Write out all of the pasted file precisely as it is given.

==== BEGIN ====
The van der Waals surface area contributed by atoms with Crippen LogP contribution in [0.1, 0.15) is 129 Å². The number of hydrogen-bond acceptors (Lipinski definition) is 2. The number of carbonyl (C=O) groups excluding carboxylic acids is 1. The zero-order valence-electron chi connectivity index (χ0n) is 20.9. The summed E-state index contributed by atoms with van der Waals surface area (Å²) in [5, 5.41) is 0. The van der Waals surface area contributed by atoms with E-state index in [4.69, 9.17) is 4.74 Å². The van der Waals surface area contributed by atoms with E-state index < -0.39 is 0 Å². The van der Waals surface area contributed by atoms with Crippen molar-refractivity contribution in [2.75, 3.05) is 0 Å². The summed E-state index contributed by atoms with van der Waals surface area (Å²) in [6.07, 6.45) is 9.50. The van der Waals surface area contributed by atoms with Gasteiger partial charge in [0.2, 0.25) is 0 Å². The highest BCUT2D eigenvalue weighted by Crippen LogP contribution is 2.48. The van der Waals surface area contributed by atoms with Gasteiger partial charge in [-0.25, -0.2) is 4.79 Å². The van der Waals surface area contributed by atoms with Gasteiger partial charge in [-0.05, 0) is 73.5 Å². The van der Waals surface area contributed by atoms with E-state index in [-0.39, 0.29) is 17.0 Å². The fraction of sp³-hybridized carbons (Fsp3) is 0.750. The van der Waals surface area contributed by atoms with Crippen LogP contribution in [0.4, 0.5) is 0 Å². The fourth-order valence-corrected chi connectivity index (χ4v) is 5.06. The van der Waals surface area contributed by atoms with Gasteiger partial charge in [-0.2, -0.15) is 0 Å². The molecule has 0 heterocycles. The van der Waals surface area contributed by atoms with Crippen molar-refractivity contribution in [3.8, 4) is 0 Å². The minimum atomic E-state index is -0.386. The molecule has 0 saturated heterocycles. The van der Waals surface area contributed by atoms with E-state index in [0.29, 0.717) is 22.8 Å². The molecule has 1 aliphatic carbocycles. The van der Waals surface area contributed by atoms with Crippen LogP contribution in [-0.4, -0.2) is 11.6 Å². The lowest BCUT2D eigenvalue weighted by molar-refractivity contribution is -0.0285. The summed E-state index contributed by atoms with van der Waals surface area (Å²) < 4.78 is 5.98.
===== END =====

The van der Waals surface area contributed by atoms with Crippen LogP contribution in [0.1, 0.15) is 129 Å². The number of hydrogen-bond acceptors (Lipinski definition) is 2. The number of carbonyl (C=O) groups excluding carboxylic acids is 1. The zero-order valence-electron chi connectivity index (χ0n) is 20.9. The summed E-state index contributed by atoms with van der Waals surface area (Å²) in [5, 5.41) is 0. The van der Waals surface area contributed by atoms with E-state index in [4.69, 9.17) is 4.74 Å². The van der Waals surface area contributed by atoms with E-state index < -0.39 is 0 Å². The van der Waals surface area contributed by atoms with Crippen molar-refractivity contribution in [2.75, 3.05) is 0 Å². The summed E-state index contributed by atoms with van der Waals surface area (Å²) in [6.07, 6.45) is 9.50. The van der Waals surface area contributed by atoms with Gasteiger partial charge in [0.2, 0.25) is 0 Å². The highest BCUT2D eigenvalue weighted by Crippen LogP contribution is 2.48. The van der Waals surface area contributed by atoms with Gasteiger partial charge in [-0.25, -0.2) is 4.79 Å². The van der Waals surface area contributed by atoms with Gasteiger partial charge in [-0.05, 0) is 73.5 Å². The van der Waals surface area contributed by atoms with E-state index in [-0.39, 0.29) is 17.0 Å². The fraction of sp³-hybridized carbons (Fsp3) is 0.750. The van der Waals surface area contributed by atoms with Crippen LogP contribution in [0.4, 0.5) is 0 Å². The fourth-order valence-corrected chi connectivity index (χ4v) is 5.06. The van der Waals surface area contributed by atoms with Gasteiger partial charge in [-0.2, -0.15) is 0 Å². The molecule has 0 heterocycles. The van der Waals surface area contributed by atoms with Crippen molar-refractivity contribution in [3.8, 4) is 0 Å². The minimum atomic E-state index is -0.386. The molecule has 0 saturated heterocycles. The van der Waals surface area contributed by atoms with E-state index in [0.29, 0.717) is 22.8 Å². The molecule has 1 aliphatic carbocycles. The van der Waals surface area contributed by atoms with Crippen LogP contribution in [-0.4, -0.2) is 11.6 Å². The lowest BCUT2D eigenvalue weighted by molar-refractivity contribution is -0.0285. The summed E-state index contributed by atoms with van der Waals surface area (Å²) < 4.78 is 5.98.